There was a lot of significant tech news at CNET this evening, including news about Yahoo’s new CEO, Carol Bartz, future Intel price cuts on quad-core processors to compete with AMD, Microsoft fixing holes in Server Message Block, Larry Magid’s column on the Net being less of a threat to children than previously imagined, but the story that caught my eye (OK, OK, all of the above stories ALSO caught my eye ) was one about the top 25 “most dangerous” coding errors, as judged by more than 30 security experts from U.S. government agencies , multinational companies, and academia (including the National Security Agency [NSA], the U.S. Computer Emergency Readiness Team [US-CERT], Mitre, the SANS Institute, Microsoft, Apple, Oracle, and the University of California at Davis).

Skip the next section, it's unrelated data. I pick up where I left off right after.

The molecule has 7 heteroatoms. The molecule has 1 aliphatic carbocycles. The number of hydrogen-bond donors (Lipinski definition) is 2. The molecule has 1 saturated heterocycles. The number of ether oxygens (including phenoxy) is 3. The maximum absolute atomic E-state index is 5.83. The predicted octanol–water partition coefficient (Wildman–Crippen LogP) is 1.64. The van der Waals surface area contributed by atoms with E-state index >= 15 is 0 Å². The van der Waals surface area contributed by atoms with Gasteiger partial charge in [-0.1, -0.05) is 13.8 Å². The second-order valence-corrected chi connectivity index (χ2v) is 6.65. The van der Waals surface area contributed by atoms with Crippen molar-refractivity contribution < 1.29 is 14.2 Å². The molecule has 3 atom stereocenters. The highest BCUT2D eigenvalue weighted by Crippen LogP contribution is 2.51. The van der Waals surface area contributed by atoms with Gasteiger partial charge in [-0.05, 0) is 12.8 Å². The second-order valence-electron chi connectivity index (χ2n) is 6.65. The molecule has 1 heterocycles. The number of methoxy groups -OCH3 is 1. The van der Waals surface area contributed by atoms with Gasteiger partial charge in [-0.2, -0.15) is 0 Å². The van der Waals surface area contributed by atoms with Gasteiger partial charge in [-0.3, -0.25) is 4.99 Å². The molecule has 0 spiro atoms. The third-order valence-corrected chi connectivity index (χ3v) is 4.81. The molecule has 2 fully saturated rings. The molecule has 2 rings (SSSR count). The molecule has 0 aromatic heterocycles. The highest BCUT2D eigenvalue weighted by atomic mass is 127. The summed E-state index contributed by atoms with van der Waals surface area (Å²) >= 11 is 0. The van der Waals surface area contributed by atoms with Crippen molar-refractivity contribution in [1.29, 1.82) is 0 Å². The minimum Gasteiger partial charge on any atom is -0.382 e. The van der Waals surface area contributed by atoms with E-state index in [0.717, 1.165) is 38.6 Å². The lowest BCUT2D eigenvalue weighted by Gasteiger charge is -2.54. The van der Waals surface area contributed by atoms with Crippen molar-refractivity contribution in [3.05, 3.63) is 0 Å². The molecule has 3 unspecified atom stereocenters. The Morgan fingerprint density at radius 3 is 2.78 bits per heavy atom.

The full list of coding errors is present (along with accompanying PDF for printing) on the SANS Institute (famous for the SANS [and FBI] “Top 20” security lists) Web site. Two of the coding errors alone led to more than 1.5 million web site security breaches during 2008, and those breaches led to the computers of visitors turning into zombies. The top two coding errors were “improper input validation” and “improper encoding or escaping of output.”
Those of you in the programming biz (and the security biz) might want to give the report a very serious “read.”
-Bill at Cheshire Cat Photo™
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